- Global stocks are rising
- The correlation with the dollar is softening
- The yen is taking a breather from the recent rally
LONDON, Jan 3 (Reuters) – The dollar headed for its biggest one-day gain in three months on Tuesday, while stocks rose in a macro-packed week that could provide guidance on when and at what level U.S. interest rates will be raised. can be peak.
The MSCI All World index (.MIWD00000PUS) was largely unchanged, although European shares climbed to two-week highs on big gains in everything from financials to oil and gas stocks to health care.
Typically, stocks tend to fall when the dollar appreciates, but that negative correlation between the two softened on Tuesday, falling to its weakest level since early September. The dollar index last increased by 1% to 104.69.
The euro was the worst-performing currency against the dollar, falling the most since late September, thanks to government measures that included natural gas bills for households and businesses, after German regional inflation data showed consumer price pressures eased sharply in December. .
This week’s US payrolls data is expected to show the labor market remains tight, while EU consumer prices may show a slight slowdown in inflation as energy prices ease.
“Energy base effects will lead to a significant reduction in inflation in major economies in 2023, but stickiness in key components, much of which stems from tight labor markets, will prevent early dovish policy by central banks,” the analysts said. NatWest Markets wrote in a note.
They expect interest rates to reach 5% in the US, 2.25% in the EU and 4.5% in the UK and remain there throughout the year. On the other hand, markets are pricing in a rate cut for the end of 2023, with federal funds futures hovering between 4.25% and 4.5% through December.
“What frustrates me this year is that we still don’t know the full impact of the very significant monetary tightening that has taken place in the developed world,” said Callum Pickering, chief economist at Berenberg.
“It takes a good year or 18 months for the full effect to kick in,” he said.
As consumers struggle to keep up with the rising cost of living and companies run out of room to protect profitability by raising their prices, central banks have expressed concern about rising wages.
But, Pickering said, the labor market tends to lag the broader economy for some time, meaning there is a risk that central banks could raise interest rates more than the economy can bear.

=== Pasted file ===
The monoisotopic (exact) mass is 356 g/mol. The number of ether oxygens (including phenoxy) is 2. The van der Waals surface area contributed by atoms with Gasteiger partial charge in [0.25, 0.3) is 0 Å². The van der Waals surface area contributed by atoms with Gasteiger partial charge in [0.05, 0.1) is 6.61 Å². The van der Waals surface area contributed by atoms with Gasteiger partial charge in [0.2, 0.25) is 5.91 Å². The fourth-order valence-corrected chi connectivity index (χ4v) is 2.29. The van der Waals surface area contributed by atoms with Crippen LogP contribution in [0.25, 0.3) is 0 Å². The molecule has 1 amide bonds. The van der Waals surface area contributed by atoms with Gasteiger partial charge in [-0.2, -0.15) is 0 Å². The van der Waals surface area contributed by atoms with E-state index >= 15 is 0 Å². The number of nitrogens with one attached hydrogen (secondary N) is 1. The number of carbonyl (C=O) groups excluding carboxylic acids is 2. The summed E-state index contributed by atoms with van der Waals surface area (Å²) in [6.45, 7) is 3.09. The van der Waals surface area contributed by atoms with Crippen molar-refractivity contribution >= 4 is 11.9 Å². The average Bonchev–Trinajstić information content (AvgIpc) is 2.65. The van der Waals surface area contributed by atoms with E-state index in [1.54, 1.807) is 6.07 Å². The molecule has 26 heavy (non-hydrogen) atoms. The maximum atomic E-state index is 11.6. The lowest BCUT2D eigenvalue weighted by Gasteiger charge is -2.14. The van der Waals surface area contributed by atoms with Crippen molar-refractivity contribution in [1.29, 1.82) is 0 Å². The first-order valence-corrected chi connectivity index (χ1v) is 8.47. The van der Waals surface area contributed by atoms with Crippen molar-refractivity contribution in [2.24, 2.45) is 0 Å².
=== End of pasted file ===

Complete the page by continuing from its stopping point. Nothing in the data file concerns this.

“What central banks are driving is essentially hyper-cyclicality, meaning they over-stimulated in 2021 and created an inflationary boom, and then in 2022 they over-tightened and created a disinflationary recession. That’s exactly what you want central banks to do. it’s the opposite,” he said. .
Investors will get their first glimpse of the central bank’s thinking later this week after the Federal Reserve publishes minutes of its December policy meeting.
The minutes will likely show that many members see risks to longer-term interest rate hikes, but investors already know how much they’ve risen.
In markets, European stocks rose on gains in classic defensive sectors such as healthcare and food and beverages. Drugmakers Novo Nordisk ( NOVOb.CO ), Astrazeneca ( AZN.L ) and Roche ( ROG.S ) were among the biggest positive weights on the STOXX 600 (.STOXX), along with Nestle ( NESN.S ).
STOXX rose 1.1% after losing 13% in 2022. The FTSE 100 (.FTSE), the only major European index not trading on Monday, rose 1.3%.
US stock index futures gained between 0.4-0.5%, indicating a good start at the opening bell.
Markets had priced in the eventual US easing for a while, but the Bank of Japan’s shock upward shift in its ceiling for bond yields proved them very wrong.
According to the Nikkei, the BOJ is now considering raising its inflation forecasts in January to show price growth closer to its 2% target in fiscal years 2023 and 2024.
Such a move at the next policy meeting on January 17-18 will only add to speculation about an end to the ultra-loose policy that has been key to bond yields globally.
The policy shift boosted the yen, with the dollar depreciating 5% and the euro 2.3% in December.
The yen took a breather on Tuesday and fell 0.3% to 130.96 against the dollar. The dollar had earlier hit a six-month low of 129.52 yen. Against the dollar, the euro was down 1.1% at $1.05395, down as much as 1.4% earlier in the day.
“One theme we see often is the euro’s negative seasonality in January, which has averaged a 1.3% decline in January since 1980 and a 64% hit rate. If history is any guide, it’s tough for euro longs. a month,” Nomura strategist Jordan Rochester said.
Oil succumbed to the dollar’s strength and retreated as concerns about demand in China, the world’s second-largest economy, accelerated the decline.
China’s factory activity fell at its sharpest pace in nearly three years as COVID infections swept through production lines, a group of surveys showed.
“China is entering the most dangerous weeks of the pandemic,” warned analysts at Capital Economics.
Brent crude oil fell 0.9% to $87.00 per barrel, trading at $85.15 per barrel.
Reporting by Wayne Cole; Edited by Bradley Perrett, Sam Holmes, and Chizu Nomiyama
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